The Importance of Family Dinners

Teens Less Likely to Smoke, Drink, Use Drugs

The number of teens who have regular family dinners drops by 50 percent as their substance abuse risk increases sevenfold, according to a survey of 12 to 17 year olds released by the National Center on Addiction and Substance Abuse (CASA) at Columbia University.

The CASA report on the survey, "The Importance of Family Dinners," was made public at the launch event for Family Day: A Day to Eat Dinner with Your Children to be celebrated on September 22, 2003.

"The survey finds that the more often children have dinner with their parents, the less likely they are to smoke, drink or use illegal drugs," said Joseph A. Califano, Jr., chairman and president of The National Center on Addiction and Substance Abuse (CASA) at Columbia University. "It is a tragedy that family dinners decline as teens get older."

"It is vital that frequent family dinners become a permanent fixture for children, not only when they are young, but throughout their teenage years," said Dr. Wade F. Horn, Assistant Secretary for Children and Families at the U.S. Department of Health and Human Services. "The frequency of family dinners decreases significantly as children enter and go through high school– and that's just when the benefits of family dinners may be needed most."

Califano and Horn unveiled a proclamation from President George W. Bush declaring September 22, 2003 to be Family Day, and stating: "Recent studies from the National Center on Addiction and Substance Abuse at Columbia University found that teens from families who eat dinner together were less likely to use illegal drugs, alcohol and cigarettes, while teenagers who rarely eat dinner with the parents were more likely to engage in these unhealthy activities."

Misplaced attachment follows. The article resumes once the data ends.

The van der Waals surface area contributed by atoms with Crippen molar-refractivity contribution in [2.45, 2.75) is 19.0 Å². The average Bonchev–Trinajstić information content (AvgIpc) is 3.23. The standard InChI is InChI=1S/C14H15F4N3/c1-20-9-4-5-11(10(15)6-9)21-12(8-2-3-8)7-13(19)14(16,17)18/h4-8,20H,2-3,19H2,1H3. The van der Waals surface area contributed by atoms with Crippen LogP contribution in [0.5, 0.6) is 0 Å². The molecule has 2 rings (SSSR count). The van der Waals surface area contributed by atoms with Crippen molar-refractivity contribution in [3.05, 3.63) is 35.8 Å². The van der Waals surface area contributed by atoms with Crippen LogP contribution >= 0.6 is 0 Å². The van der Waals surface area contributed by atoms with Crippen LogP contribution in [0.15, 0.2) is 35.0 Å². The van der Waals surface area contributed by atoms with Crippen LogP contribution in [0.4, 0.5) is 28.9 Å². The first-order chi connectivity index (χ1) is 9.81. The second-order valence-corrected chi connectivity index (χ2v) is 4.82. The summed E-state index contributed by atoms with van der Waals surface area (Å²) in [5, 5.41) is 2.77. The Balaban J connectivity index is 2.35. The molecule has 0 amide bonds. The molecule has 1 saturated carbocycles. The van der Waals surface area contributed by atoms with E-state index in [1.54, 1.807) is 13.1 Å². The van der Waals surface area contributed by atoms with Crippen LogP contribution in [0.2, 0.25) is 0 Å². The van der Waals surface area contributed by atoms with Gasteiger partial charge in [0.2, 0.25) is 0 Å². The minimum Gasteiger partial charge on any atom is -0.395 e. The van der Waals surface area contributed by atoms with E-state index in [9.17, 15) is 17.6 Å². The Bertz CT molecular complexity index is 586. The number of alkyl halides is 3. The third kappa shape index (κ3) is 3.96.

CASA and the Administration on Youth and Families also previewed a public service awareness campaign, promoting Family Day and its message. The campaign includes television spots featuring former First Lady Barbara Bush; radio spots featuring actress and CASA board member Jamie Lee Curtis; subway and bus posters; and movie theatre slides.

Family Day is a national effort to promote parental engagement as a simple, effective way to reduce youth substance abuse and raise healthier children.

Family Day Survey Findings

  • Compared to teens who have family dinners twice a week or less, teens who have dinner with their families five or more nights in a week are:
    • 32 percent likelier never to have tried cigarettes (86 percent vs. 65 percent).
    • 45 percent likelier never to have tried alcohol (68 percent vs. 47 percent).
    • 24 percent likelier never to have smoked pot (88 percent vs. 71 percent).
  • Teens who have family dinners twice a week or less are three times likelier than teens who have dinner with their families five or more times a week to say all of their friends use marijuana (9 percent vs. 3 percent).
  • Teens who have dinner with their families five or more times a week are almost twice as likely to receive A's in school compared to teens who have dinner with their families two or fewer times a week (20 percent vs. 12 percent). Teens who receive A's and B's are at half the risk of substance abuse as those who receive grades of C or lower.
    "We're thrilled to be launching this national campaign, and to have the participation of our former First Lady Barbara Bush and Jamie Lee Curtis," noted Dr. Horn and Mr. Califano. "Their commitment and that of the many organizations involved will help make Family Day a powerful symbolic reminder of the impact of family dinners and parental engagement on our nation's teens."

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